This article includes a list of references, related reading or external links, but its sources remain unclear because it lacks inline citations. (March 2013) (Learn how and when to remove this template message)
William F. Norrell
|Member of the |
U.S. House of Representatives
from Arkansas's 6th district
January 3, 1939 - February 15, 1961
|John L. McClellan|
|Catherine Dorris Norrell|
|Arkansas State Senator|
|President of the Arkansas State Senate|
|Fred S. Armstrong|
William Frank Norrell
August 29, 1896
Milo, Ashley County
|Died||February 15, 1961 (aged 64)|
|Resting place||Oakland Cemetery in Monticello, Arkansas|
|Spouse(s)||Catherine Dorris Norrell|
|Residence||Monticello, Drew County, Arkansas|
|Alma mater||University of Arkansas at Monticello|
University of Arkansas at Little Rock Law School
|Branch/service||United States Army|
|Battles/wars||World War I|
William Frank Norrell (August 29, 1896 - February 15, 1961) was a U.S. Representative from Arkansas' former 6th congressional district. Upon his death, he was succeeded in Congress by his widow, Catherine Dorris Norrell.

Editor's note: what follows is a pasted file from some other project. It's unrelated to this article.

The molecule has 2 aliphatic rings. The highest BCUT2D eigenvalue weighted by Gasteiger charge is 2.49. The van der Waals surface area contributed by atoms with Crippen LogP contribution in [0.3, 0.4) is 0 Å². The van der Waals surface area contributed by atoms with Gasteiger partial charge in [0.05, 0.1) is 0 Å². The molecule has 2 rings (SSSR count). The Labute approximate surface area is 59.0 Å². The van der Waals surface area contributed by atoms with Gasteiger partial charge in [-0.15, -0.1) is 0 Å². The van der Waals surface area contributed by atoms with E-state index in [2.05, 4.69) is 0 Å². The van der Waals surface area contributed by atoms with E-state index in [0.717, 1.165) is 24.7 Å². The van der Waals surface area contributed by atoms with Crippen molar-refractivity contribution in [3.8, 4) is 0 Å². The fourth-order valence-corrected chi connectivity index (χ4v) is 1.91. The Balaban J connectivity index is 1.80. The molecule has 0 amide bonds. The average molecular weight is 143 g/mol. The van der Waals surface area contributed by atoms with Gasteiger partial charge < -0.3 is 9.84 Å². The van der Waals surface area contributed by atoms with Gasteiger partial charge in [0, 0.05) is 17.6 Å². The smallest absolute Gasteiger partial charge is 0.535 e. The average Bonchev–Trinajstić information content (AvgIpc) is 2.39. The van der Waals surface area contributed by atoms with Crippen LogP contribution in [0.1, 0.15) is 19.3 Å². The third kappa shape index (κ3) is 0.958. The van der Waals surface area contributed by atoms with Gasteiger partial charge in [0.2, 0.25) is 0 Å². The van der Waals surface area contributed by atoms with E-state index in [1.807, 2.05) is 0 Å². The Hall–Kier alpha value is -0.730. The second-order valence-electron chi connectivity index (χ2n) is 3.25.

Born in Milo in Ashley County in south Arkansas, Norrell attended the public schools, the University of Arkansas at Monticello, then known as Arkansas Agricultural and Mechanical College, the University of the Ozarks, then College of the Ozarks in Clarksville, Arkansas, and the University of Arkansas at Little Rock Law School. During World War I, Norrell served in the Quartermaster Corps of the United States Army. In 1920, he was admitted to the bar and commenced practice in Monticello in Drew County, Arkansas. From 1930 to 1938, Norrell served as member of the Arkansas State Senate. He was the Senate President from 1934 to 1938 under Lieutenant Governors William Lee Cazort and Robert L. Bailey.
Norrell was elected as a Democrat to the Seventy-sixth and to the eleven succeeding Congresses and served from January 3, 1939, until his death in Washington, D.C. He was a signatory to the 1956 Southern Manifesto that opposed the desegregation of public schools ordered by the Supreme Court in Brown v. Board of Education.
He is interred beside his wife at Oakland Cemetery in Monticello, Arkansas.
This article incorporates public domain material from the Biographical Directory of the United States Congress website http://bioguide.congress.gov.
|U.S. House of Representatives|
John L. McClellan
| Member of the U.S. House of Representatives
from Arkansas's 6th congressional district
Catherine Dorris Norrell
| President of the Arkansas State Senate
William Frank Norrell
Fred S. Armstrong